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Hibakusha: Centenarian continues fight for A-bomb victims

Shuntaro Hida (Mainichi)

SAITAMA -- "Dr. Hida, congratulations on turning 100," said those gathered for a New Year's gathering of a Saitama Prefecture A-bomb survivors' group, in this city's Urawa Ward this Jan. 29.

Shuntaro Hida, honorary chairman of the group, turned 100 on Jan. 1 this year and was gifted with a pink jacket and hat. "I still have things to do. I will keep pushing on to the age of 105." He was applauded by the crowd of around 60, to whom Hida joked, "100 used to be my goal for living a long life, but these days it's not an unusual thing. It's just one year passed since I was 99."

Hida was a medic in the Imperial Japanese Army during World War II. After the war he opened a clinic in Tokyo, and after that he medically examined A-bomb victims at places including a Saitama hospital. Two years ago he lost his wife of some 70 years, and he now lives together with his son and his son's wife. There he eats what is served without complaint, sometimes enjoying drinks of whiskey and sake. Once a year he reads Leo Tolstoy's masterpiece "War and Peace."

Hida was exposed to atomic bomb radiation when he entered the city of Hiroshima after the bombing. Because of the radiation Hida has suffered back pain since he was young, and while his age has taken a toll on him physically and on his memory, he will never forget his life-changing experience in Hiroshima or the A-bomb victims he has met.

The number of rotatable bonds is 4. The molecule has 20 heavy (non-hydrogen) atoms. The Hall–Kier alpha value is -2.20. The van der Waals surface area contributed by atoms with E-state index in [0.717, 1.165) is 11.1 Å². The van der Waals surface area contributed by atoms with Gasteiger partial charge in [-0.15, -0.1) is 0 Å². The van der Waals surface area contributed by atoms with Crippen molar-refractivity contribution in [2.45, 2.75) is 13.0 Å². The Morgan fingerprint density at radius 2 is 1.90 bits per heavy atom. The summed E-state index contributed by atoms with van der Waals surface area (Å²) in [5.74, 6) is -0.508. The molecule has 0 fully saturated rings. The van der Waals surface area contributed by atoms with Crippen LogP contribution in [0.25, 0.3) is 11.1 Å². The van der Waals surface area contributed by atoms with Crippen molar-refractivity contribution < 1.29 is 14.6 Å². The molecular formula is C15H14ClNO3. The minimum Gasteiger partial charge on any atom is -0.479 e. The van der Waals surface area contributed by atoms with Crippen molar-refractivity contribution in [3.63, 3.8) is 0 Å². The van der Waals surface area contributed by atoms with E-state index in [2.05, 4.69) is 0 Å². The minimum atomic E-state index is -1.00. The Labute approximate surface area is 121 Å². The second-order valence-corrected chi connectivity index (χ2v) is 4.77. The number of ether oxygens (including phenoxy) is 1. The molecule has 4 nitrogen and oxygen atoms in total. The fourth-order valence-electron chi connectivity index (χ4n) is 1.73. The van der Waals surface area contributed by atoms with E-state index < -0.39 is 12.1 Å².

At the end of last year, Prime Minister Shinzo Abe visited Pearl Harbor in Hawaii. His speech there included several fine-sounding words like "the power of reconciliation" and "the spirit of tolerance." While some viewed Abe's visit as a historic one that would lead to true reconciliation between Japan and the U.S., Hida is doubtful.

Hida has visited the U.S. and passed on his experience with the A-bomb many times. "Many of the listeners got teary and remarked how terrible the bomb was. But still, they said the bomb was necessary to end the war. That way of thinking probably won't change."

While the reality of nuclear weapons in the world has been a harsh one, Hida says, "I think the A-bomb victims have done well these past 70 years." He adds, "If the A-bomb victims had lived while forever cursing the bomb after the war and lamenting their problems, I don't think there would be as much support for eliminating nuclear weapons as there is now."

The decision of U.S. President Barack Obama to visit Hiroshima was the result of long years of activism by A-bomb victims, Hida believes. "Even the president of the United States can no longer ignore the international push to eliminate nuclear weapons," he says.

At the gathering in Saitama, Hida stood from his wheelchair to make his closing remarks, saying, "Let's keep working until nuclear weapons are gone from the world." Hida's battle with the nuclear bomb, and his desire to live as long as possible, continues. (By Fusajiro Takada, Toyooka Bureau)

(This is Part 3 of an ongoing series.)

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